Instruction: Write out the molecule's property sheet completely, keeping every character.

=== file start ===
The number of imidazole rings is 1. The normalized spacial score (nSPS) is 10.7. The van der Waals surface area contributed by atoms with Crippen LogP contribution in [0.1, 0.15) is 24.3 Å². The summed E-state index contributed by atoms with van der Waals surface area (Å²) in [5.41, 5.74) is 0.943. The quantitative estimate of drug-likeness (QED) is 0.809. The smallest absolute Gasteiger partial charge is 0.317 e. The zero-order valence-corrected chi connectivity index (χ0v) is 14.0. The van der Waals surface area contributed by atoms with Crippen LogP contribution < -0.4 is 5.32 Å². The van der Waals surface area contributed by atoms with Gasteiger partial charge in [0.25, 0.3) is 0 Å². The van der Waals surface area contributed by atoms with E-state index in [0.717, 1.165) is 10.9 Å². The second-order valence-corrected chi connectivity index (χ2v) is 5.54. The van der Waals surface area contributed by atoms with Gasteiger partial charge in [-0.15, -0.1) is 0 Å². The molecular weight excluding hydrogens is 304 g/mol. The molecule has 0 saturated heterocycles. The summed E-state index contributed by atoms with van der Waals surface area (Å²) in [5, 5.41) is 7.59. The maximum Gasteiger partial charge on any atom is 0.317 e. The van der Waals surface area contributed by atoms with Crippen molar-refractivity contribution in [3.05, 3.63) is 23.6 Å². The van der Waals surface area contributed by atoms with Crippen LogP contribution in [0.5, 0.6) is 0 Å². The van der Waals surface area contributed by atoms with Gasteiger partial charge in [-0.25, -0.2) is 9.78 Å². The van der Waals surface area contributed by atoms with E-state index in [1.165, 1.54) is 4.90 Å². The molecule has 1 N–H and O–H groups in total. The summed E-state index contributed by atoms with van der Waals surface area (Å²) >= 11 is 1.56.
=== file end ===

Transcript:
The number of imidazole rings is 1. The normalized spacial score (nSPS) is 10.7. The van der Waals surface area contributed by atoms with Crippen LogP contribution in [0.1, 0.15) is 24.3 Å². The summed E-state index contributed by atoms with van der Waals surface area (Å²) in [5.41, 5.74) is 0.943. The quantitative estimate of drug-likeness (QED) is 0.809. The smallest absolute Gasteiger partial charge is 0.317 e. The zero-order valence-corrected chi connectivity index (χ0v) is 14.0. The van der Waals surface area contributed by atoms with Crippen LogP contribution < -0.4 is 5.32 Å². The van der Waals surface area contributed by atoms with Gasteiger partial charge in [0.25, 0.3) is 0 Å². The van der Waals surface area contributed by atoms with E-state index in [0.717, 1.165) is 10.9 Å². The second-order valence-corrected chi connectivity index (χ2v) is 5.54. The van der Waals surface area contributed by atoms with Gasteiger partial charge in [-0.15, -0.1) is 0 Å². The molecular weight excluding hydrogens is 304 g/mol. The molecule has 0 saturated heterocycles. The summed E-state index contributed by atoms with van der Waals surface area (Å²) in [5, 5.41) is 7.59. The maximum Gasteiger partial charge on any atom is 0.317 e. The van der Waals surface area contributed by atoms with Crippen molar-refractivity contribution in [3.05, 3.63) is 23.6 Å². The van der Waals surface area contributed by atoms with Crippen LogP contribution in [0.5, 0.6) is 0 Å². The van der Waals surface area contributed by atoms with Gasteiger partial charge in [-0.25, -0.2) is 9.78 Å². The van der Waals surface area contributed by atoms with E-state index in [1.165, 1.54) is 4.90 Å². The molecule has 1 N–H and O–H groups in total. The summed E-state index contributed by atoms with van der Waals surface area (Å²) >= 11 is 1.56.